Universal Human Rights and the Nation-State: Japan in Global Perspective

Universal Human Rights and the Nation-State: Japan in Global Perspective

Kiyoteru Tsutsui - Henri H. and Tomoye Takahashi Professor of Japanese Studies, Stanford University

Tuesday, February 27, 2024 - 4:30pm
Add to Calendar
Room 202, Henry R. Luce Hall See map
34 Hillhouse Avenue
New Haven, CT 06511

Kiyoteru Tsutsui is Henri H. and Tomoye Takahashi Professor of Japanese Studies, Deputy Director of the Shorenstein Asia Pacific Research Center (APARC), Director of the Japan Program at APARC, Senior Fellow of the Freeman Spogli Institute for International Studies, Co-Director of the Center for Human Rights and International Justice, and Professor of Sociology, all at Stanford University. His research on the globalization of human rights and its impact on local politics has appeared in American Sociological Review, American Journal of Sociology, Social Forces, Social Problems, Journal of Peace Research, Journal of Conflict Resolution, and other social science journals. His book publications include Rights Make Might: Global Human Rights and Minority Social Movements in Japan (Oxford University Press 2018), which received three awards from the American Sociological Association (Distinguished Contribution to Scholarship Book Award from the Section on Political Sociology, Gordon Hirabayashi Human Rights Book Award from the Section on Sociology of Human Rights, and the Most Outstanding Asia/Transnational Book Award from the Section on Asia and Asian America), and Human Rights and the State: the Power of the Ideal and the Reality of International Politics (人権と国家:理念の力と国際政治の現実(Iwanami Shoten 2022), which received the 43rd Ishibashi Tanzan Book Award and the 44th Suntory Prize for Social Sciences and Humanities.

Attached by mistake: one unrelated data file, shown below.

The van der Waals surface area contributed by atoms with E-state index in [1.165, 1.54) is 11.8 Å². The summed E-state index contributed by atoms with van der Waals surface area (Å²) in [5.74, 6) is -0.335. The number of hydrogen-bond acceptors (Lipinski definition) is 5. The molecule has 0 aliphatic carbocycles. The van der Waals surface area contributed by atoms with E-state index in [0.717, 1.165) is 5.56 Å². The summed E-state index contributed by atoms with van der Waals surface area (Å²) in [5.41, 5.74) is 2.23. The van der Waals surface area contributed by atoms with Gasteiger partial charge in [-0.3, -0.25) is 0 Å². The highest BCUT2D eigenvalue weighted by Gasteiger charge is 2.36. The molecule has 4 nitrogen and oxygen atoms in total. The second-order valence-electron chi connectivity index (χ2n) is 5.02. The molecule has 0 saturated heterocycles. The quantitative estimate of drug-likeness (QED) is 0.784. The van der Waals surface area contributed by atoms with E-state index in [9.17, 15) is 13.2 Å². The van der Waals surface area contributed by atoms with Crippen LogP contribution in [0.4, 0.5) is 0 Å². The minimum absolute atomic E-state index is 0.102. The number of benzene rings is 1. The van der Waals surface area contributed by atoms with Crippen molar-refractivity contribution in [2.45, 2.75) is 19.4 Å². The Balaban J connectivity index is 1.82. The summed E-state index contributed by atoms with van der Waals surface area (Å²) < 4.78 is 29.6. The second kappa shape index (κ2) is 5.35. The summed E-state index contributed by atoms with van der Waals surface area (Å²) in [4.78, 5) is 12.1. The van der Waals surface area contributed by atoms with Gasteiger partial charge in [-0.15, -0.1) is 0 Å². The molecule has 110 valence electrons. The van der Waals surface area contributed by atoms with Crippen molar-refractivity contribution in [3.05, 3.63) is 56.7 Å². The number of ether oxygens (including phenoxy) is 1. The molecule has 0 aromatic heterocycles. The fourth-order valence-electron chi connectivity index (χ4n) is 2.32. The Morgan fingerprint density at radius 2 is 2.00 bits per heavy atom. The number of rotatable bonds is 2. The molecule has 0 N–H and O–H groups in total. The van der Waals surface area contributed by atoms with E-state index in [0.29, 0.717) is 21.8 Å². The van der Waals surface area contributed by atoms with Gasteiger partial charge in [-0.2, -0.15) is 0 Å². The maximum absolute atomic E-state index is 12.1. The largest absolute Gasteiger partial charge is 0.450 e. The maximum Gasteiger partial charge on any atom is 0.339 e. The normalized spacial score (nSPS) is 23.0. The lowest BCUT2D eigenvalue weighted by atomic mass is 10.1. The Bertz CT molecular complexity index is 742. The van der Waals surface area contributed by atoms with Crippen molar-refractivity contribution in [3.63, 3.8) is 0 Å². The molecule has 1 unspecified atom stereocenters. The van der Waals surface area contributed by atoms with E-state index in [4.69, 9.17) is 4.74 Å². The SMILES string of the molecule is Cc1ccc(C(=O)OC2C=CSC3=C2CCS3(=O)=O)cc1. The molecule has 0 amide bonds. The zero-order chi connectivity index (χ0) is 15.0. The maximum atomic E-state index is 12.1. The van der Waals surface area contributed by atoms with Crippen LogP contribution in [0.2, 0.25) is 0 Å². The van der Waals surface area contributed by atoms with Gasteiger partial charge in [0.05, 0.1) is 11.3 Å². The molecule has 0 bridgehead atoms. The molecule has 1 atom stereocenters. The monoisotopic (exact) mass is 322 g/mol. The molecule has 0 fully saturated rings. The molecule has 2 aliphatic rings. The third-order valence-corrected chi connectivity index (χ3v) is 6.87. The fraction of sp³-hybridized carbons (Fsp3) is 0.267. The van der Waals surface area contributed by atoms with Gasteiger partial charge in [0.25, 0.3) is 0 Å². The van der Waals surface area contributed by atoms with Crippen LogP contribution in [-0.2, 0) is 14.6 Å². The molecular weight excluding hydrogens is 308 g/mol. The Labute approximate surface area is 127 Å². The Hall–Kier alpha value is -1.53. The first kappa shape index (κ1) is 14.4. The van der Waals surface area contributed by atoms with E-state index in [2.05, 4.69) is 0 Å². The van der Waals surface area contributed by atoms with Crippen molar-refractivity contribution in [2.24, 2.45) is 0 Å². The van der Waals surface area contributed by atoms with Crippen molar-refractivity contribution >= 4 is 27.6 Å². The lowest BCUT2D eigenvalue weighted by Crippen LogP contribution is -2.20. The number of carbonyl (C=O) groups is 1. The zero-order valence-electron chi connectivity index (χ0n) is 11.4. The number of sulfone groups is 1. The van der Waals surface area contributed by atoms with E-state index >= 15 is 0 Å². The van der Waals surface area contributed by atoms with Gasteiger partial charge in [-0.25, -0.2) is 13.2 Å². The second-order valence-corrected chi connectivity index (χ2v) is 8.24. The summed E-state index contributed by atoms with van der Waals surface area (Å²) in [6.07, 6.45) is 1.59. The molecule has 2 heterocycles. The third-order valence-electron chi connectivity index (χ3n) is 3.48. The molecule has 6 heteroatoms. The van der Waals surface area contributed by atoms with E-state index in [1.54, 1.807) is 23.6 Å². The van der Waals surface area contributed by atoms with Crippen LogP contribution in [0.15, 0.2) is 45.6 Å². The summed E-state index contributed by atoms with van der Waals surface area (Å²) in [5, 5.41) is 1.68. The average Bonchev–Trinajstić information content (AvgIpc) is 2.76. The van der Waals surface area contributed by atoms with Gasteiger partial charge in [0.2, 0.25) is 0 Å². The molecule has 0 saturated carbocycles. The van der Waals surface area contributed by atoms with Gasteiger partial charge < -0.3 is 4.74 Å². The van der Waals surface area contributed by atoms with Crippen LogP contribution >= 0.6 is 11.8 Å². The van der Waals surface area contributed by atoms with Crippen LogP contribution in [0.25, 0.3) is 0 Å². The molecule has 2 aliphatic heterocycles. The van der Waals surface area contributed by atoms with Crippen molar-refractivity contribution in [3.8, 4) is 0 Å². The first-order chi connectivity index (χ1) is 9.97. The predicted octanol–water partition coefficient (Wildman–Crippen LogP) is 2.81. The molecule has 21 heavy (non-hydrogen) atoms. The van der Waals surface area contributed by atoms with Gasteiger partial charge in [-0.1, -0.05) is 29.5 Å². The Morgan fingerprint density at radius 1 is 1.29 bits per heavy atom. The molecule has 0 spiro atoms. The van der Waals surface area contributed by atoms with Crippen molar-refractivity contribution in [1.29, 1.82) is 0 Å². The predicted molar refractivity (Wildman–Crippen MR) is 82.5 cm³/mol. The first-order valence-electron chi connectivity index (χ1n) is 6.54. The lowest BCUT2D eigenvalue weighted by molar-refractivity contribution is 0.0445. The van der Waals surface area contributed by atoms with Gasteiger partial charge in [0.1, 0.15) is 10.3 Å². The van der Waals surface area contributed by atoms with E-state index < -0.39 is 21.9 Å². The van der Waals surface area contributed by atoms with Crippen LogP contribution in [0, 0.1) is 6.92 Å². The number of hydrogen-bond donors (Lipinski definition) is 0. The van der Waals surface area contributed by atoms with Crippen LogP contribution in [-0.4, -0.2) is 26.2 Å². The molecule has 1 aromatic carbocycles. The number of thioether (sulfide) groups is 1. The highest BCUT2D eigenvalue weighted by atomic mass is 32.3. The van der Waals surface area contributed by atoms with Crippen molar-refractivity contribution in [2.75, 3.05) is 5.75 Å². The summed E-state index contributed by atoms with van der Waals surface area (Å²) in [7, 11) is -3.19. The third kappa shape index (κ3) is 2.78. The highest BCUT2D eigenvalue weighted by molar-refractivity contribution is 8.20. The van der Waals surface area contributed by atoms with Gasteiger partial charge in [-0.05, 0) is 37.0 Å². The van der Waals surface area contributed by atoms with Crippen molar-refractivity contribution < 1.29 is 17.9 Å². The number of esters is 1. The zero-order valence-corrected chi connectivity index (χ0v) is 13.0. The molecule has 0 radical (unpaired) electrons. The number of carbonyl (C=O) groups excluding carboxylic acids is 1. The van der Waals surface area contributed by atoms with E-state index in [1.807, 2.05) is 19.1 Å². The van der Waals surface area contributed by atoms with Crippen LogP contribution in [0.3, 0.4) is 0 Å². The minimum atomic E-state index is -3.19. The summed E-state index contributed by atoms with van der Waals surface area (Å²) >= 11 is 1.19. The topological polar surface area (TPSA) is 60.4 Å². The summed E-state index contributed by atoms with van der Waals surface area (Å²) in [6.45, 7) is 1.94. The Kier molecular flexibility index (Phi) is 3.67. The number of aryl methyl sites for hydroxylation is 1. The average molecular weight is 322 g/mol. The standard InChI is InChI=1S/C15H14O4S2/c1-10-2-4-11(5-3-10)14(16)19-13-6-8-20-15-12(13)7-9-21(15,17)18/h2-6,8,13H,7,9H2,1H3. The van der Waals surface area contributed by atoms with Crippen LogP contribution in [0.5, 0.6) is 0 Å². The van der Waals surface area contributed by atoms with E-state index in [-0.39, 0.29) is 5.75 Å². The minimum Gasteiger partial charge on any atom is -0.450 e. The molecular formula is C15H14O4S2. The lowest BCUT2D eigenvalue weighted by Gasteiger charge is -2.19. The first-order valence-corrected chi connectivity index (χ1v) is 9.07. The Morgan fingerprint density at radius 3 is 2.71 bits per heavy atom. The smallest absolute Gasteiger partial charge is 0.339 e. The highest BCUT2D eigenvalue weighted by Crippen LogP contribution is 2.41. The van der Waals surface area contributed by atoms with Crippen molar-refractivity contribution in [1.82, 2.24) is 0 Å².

Tags: 
Region: 
Japan, Transregional